I stumbled across this talk by science writer Annie Murphy Paul on the intriguing field of foetal origins research. According to the scientific research, one’s learning begins while in the womb; information about the environment of a pregnant mother is transmitted to the foetus, primarily through the digestive process and the senses, so that the foetus can develop the right qualities to survive in the outside world. (Unfortunately, the foetus doesn’t know that the mother’s environment is subject to change.)
I have been thinking about the origin of phd topics and how they are influenced by the environment of the PhD student. There may be no connection but this talk made me wonder whether the skills required to do a PhD or experience that led to a PhD topic are the result in part or indirectly of any foetal learning.
It is interesting that Paul’s book on foetal origin research was written while she herself was pregnant. Did her experience as an expectant mother make her look more favourably on doing the research?
I started this blog because I was interested in that tweet of the imagination, that moment of inspiration, that lead to a phd topic. But, according to Steve Johnson, there is no such thing as the famed Archimedes moment. In reality, The badly-named environment is a network of human and non-human entities in contradiction and in dialectic to each other. One person’s tiny idea is, as Hegel would say, the synthesis of thesis and antithesis. Those big ideas – one amazing example that Johnson cites is the development of GPS – are really the collision of smaller ideas, that occur through the communication of people with their network. We talk about the apple falling on Isaac Newton’s head but the apple wouldn’t have fallen without gravity to pull it down, without Newton being in the right place and who knows what else happened from him to be there. (Indeed, the ‘apple of the head’ is believed to be apocryphal, most likely developed to explain the moment that drew everything that Newton went through before together.) Catherine Malabou would have described this idea as le voir venir (to see what is coming). In this video, Johnson refers to a number of famous innovations and the network,behind them and explains why coffee shops are a part of writing a PhD. It turns out that they are a part of our societal DNA. But it also raises a good and pedantic question: why is the outcome of a PhD called a thesis when it should surely be a synthesis?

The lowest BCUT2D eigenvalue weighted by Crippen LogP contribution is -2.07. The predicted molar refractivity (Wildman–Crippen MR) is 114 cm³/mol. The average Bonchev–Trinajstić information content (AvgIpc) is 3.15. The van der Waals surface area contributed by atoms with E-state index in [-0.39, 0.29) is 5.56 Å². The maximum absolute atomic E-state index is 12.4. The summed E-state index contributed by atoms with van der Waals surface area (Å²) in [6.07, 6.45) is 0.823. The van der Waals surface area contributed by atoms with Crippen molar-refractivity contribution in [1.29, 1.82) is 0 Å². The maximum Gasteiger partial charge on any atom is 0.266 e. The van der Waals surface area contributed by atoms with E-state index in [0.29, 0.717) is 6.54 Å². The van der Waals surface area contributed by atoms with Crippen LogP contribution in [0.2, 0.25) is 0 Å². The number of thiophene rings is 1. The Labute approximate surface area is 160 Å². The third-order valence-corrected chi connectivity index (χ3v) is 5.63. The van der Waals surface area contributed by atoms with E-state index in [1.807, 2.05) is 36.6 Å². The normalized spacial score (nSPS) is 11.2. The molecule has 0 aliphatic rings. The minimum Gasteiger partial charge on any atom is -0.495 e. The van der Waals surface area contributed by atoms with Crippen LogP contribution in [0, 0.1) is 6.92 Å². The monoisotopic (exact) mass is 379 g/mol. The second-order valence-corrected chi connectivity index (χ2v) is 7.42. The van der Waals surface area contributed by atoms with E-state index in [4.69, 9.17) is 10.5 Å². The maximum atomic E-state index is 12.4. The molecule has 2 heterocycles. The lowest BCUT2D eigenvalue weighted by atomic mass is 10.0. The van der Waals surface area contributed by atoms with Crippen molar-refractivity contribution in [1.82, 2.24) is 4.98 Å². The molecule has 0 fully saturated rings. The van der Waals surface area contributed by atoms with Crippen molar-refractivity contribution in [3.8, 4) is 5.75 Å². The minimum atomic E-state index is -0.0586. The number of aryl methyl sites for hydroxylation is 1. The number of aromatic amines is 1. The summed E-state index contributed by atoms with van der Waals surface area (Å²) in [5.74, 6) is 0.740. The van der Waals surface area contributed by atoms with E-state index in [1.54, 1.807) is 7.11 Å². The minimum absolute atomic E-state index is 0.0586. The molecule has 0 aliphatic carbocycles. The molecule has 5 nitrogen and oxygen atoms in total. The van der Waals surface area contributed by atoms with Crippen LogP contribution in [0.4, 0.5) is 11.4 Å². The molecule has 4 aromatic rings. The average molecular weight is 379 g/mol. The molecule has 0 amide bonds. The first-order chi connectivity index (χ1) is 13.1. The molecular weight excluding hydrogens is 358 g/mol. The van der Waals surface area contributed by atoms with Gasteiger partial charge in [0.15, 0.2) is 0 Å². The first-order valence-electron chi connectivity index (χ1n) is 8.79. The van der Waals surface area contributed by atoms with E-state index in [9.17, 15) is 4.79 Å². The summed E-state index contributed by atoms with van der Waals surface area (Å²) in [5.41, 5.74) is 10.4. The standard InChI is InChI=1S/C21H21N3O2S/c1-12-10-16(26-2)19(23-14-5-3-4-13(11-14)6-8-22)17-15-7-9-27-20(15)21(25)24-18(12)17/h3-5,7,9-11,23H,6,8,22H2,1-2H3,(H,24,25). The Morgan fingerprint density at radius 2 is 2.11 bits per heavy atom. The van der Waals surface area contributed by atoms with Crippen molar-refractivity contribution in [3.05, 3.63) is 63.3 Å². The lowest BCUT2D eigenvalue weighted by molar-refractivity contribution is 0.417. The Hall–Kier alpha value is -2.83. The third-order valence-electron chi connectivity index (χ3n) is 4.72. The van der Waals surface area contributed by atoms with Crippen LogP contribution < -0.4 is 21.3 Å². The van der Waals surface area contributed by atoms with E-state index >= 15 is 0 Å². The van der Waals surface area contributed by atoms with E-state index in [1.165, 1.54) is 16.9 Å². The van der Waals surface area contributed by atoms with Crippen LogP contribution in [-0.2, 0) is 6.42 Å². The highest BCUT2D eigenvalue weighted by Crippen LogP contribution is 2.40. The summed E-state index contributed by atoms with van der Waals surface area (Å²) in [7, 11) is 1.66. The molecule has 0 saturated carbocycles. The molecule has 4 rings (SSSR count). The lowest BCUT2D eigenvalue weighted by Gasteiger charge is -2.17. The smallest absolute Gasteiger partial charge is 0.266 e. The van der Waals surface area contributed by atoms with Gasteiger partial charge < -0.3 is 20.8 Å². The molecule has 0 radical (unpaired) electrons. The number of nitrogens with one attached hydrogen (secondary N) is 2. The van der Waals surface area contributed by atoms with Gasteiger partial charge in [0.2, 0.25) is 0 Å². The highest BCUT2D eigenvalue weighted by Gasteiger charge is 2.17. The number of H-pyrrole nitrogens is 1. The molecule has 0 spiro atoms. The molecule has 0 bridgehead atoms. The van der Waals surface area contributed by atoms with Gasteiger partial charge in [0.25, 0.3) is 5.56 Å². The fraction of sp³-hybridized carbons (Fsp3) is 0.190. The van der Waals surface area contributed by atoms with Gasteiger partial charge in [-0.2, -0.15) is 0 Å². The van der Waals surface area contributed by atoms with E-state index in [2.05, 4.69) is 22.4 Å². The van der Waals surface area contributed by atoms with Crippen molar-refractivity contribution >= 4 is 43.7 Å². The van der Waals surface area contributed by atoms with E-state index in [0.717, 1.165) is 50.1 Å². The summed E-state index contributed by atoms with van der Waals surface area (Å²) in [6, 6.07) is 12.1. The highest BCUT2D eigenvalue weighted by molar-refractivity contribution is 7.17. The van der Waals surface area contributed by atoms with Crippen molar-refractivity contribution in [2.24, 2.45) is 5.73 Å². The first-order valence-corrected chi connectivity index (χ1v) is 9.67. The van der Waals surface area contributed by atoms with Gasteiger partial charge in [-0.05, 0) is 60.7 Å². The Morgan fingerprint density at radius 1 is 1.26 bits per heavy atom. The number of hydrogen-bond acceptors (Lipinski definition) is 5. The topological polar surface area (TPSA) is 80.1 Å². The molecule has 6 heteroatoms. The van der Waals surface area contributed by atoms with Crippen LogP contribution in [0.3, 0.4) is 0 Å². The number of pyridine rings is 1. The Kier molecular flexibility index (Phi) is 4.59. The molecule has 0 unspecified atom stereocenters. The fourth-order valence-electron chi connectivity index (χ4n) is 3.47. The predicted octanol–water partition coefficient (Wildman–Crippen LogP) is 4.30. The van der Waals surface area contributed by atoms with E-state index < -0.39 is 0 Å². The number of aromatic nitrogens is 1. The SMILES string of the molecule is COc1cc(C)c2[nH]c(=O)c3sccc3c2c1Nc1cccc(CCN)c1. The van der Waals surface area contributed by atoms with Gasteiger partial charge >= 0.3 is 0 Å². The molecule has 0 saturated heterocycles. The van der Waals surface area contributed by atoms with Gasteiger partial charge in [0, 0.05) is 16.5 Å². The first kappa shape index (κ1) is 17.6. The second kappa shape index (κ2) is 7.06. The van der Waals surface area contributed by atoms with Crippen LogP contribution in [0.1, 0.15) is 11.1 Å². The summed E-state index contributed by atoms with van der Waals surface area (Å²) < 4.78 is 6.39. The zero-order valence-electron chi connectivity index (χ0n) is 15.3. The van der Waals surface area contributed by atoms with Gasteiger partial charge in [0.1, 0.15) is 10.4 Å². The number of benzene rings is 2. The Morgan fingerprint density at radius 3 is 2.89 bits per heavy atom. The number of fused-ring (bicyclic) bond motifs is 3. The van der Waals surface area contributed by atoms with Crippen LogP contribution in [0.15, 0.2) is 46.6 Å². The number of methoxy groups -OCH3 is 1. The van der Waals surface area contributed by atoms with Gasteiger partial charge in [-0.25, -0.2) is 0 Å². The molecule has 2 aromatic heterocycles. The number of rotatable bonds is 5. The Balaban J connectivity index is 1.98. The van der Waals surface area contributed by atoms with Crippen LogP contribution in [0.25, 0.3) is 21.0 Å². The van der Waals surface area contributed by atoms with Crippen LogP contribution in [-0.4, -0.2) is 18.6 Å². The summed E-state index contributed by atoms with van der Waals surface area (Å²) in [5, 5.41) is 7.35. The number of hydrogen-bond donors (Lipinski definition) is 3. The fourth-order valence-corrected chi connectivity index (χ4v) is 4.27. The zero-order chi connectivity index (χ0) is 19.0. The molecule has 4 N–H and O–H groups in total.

I have just realised that through this post and the previous one that this blog is part of a larger network of researchers.